I already want to find a way to stay in a nearby B&B,
Travel Lodge or house. Buying the tent was a mistake.
The problem is twofold. Firstly I really, despite
appearances, don’t want to be a moany git. Secondly, I have promised another
great friend that I would be there, in the field, in a tent. That produces
guilt-like feelings when I plan my escape. Curses!
Going to have another try at buckling down and dealing with
Nothing turns me into a miserable, mean spirited grump like
going away on holiday. Actually, I love going on holiday, but the first 24
hours is usually a terrible time where I have a get used to new surroundings
and being ‘relaxed’, which is not something I’m very good at.
However, over the years I have managed to get the
decompression time down to almost nothing and, more importantly, I’ve got
better at hiding it. Unless we are talking about camping. Then it all goes
very, very wrong.
I have nothing against people who like camping. Some of my
best friends enjoying sleeping out in the freezing cold under some sort of fire
retardant plastic sheeting and eating barely cooked food off a tiny, tiny
portable cooker while cows drop massive piles of shit nearby. That’s fine. For
My problem with camping is much more deep seated. It’s
probably something I will never fully understand without hours of therapy I am
never going to have. Suffice to say I like buildings with walls and a roof. I
also like sleeping on a bed. Oddly enough I have spent a large portion of the
last year sleeping on an inflatable mattress because of all the decorating and
furniture moving at home. But there’s the crucial point. It was at home, or at
someone else’s home. I was not sleeping in a field.
So why am I going on about this? Is it time for a random
rant or is there something more sinister at work?
At the end of this month my family has been invited to the
birthday of a very dear friend. This is a person I have huge amounts of respect
and love for so, of course, we all said an enthusiastic yes to her request to
celebrate her birthday by camping in a field near her house. My wife and
children expressed their enthusiasm in a refreshingly honest way. That is, they
love the idea and can’t wait to go. I have decided to stop being such a
miserable git about camping and attempt to enjoy what would be an otherwise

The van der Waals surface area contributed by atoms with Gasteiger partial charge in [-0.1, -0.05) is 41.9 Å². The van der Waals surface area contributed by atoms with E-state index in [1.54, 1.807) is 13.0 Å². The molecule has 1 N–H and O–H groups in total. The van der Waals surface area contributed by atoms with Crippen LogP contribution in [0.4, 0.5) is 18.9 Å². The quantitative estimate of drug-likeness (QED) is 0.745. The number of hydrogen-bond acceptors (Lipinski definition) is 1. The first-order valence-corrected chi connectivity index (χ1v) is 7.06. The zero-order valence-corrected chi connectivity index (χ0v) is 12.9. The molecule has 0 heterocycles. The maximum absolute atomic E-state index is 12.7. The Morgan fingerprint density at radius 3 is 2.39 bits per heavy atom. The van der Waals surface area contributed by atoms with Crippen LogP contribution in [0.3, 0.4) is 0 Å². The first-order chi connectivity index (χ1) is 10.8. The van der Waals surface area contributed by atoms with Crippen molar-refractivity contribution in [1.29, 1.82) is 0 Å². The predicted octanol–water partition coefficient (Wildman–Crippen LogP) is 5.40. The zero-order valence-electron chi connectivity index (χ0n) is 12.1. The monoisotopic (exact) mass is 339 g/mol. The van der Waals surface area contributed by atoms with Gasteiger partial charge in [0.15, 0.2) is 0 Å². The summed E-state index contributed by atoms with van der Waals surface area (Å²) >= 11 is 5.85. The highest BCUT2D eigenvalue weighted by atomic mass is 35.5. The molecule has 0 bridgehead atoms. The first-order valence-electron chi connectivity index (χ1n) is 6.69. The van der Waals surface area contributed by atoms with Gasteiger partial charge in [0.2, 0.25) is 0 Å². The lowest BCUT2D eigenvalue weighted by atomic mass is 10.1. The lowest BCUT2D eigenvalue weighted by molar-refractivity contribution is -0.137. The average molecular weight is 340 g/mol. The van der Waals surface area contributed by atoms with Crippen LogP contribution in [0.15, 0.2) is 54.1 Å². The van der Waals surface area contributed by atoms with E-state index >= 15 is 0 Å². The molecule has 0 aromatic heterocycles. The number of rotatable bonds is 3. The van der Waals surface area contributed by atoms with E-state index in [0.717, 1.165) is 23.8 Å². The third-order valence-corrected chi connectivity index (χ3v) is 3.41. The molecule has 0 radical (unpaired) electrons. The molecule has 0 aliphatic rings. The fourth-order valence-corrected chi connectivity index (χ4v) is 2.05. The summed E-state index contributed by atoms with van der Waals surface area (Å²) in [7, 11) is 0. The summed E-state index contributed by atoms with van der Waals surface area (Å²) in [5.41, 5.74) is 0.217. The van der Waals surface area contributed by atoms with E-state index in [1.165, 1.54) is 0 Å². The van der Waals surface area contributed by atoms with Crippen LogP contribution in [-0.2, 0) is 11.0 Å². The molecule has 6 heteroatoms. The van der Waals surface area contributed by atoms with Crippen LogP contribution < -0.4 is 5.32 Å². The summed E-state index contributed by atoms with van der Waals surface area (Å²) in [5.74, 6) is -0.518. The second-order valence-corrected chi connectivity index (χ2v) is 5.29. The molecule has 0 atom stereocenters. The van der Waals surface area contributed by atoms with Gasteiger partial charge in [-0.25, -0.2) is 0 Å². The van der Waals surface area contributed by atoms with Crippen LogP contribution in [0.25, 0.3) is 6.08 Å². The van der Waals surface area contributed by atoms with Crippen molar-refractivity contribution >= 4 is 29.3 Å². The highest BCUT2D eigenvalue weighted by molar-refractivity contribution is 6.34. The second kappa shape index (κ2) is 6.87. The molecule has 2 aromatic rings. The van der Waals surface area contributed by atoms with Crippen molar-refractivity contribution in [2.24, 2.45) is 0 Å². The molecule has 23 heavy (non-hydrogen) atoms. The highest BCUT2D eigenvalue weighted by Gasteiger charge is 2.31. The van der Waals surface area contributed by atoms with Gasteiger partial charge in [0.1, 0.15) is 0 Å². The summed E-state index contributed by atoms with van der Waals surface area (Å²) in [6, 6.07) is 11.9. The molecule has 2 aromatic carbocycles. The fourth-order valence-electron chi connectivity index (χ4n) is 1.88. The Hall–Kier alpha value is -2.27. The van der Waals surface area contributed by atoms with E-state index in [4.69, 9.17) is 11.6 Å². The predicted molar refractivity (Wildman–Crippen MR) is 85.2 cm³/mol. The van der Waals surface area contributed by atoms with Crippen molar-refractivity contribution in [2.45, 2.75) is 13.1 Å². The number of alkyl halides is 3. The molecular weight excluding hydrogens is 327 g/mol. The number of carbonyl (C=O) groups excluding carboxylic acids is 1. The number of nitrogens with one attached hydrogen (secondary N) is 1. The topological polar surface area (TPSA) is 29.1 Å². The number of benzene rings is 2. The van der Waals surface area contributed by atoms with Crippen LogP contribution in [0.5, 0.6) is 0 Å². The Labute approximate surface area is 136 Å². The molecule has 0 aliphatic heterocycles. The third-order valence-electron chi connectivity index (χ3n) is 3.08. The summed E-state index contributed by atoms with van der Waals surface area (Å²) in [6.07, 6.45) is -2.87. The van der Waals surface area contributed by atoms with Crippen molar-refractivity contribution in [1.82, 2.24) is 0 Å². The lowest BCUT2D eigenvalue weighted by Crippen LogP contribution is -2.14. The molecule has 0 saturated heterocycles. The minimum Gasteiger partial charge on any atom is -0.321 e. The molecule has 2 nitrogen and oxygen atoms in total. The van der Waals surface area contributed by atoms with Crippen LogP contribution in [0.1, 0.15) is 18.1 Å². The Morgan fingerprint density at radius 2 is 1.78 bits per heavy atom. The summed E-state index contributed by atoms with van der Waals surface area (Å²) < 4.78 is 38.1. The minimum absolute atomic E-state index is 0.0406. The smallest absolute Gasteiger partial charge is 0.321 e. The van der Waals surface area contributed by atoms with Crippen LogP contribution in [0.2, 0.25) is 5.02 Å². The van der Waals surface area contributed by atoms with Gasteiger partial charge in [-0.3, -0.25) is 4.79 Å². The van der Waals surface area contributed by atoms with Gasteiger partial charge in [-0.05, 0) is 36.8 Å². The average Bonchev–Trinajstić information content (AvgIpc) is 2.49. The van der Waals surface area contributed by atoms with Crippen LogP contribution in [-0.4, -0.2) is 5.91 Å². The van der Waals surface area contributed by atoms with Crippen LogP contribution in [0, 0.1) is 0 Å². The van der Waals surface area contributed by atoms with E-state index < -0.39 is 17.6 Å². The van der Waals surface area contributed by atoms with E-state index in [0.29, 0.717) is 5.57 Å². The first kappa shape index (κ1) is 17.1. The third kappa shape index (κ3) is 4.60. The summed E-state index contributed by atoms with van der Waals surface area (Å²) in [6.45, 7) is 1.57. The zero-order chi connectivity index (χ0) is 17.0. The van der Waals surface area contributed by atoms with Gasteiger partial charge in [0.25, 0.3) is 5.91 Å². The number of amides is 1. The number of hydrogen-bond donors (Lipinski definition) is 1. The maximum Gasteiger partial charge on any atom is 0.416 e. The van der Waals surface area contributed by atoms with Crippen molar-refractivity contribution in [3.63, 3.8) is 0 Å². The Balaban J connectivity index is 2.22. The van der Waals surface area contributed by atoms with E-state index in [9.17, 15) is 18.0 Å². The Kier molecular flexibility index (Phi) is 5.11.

perfect celebration, without complaining.
To this end I’m going to buy a tent tonight and commit
myself to the deal. Commit. That might be a key word.
If you see no more posts on this blog about camping you know
I’ve wrestled with my demons and sorted it out so that no one has to be
irritated by my whinging and ungrateful behaviour. Stay tuned.
I saw Neil Cowley last Saturday in his tribute to the
musical life of Dudley Moore. As famous as Dudley was for his acting and comedy
performances it was music that was his real love. He played to deal with his
demons and he played beautifully. Neil Cowley did a fantastic job illustrating
this story with Dudley Moore’s own music and his influences. He neatly showed
how that story affected his own too.
I felt a bit jaded about my music listening recently.
Nothing quite hit the spot. I was saved from this luxurious problem by hearing
a band called Algiers on the NPR All Songs Considered podcast. Their full-on, powerful
song ‘Black Eunuch’ blew away most of the cobwebs.
I was also helped by Camille’s
classic (well, classic to me) album, Le Fil. This is my go-to album when
nothing else works.
Finally, I heard the new Andy Sheppard album, Surrounded by
Sea. Jazz is always hard to define but I came to this because it’s on the ECM
label which rarely produces bad albums. The line-up is double bass, drums, sax
and guitar. The guitarist adds textural support, rather than shredding and strumming.
I’m intrigued by this use of the instrument and putting it in a jazz context
makes it more compelling. I’m aware this is a personal taste and became even
more aware of how subjective these things are when I checked out reviews for
the album. In the Guardian, John Fordham wrote “the addition of Eivind Aarset’s
guitar playing “…gives the music even more breathing space.” In the Telegraph
Ivan Hewett says the music is “…suffocated by Eivind Aarset’s electronics and
heavily pedalled guitar.” I greatly enjoyed the album and recommend a listen.
If you like music that moves outside the mainstream (whatever that is) then listen to some centrozoon. It's deep, immersive stuff. Full of emotion, power and even a little humour. I love it. Tell your friends!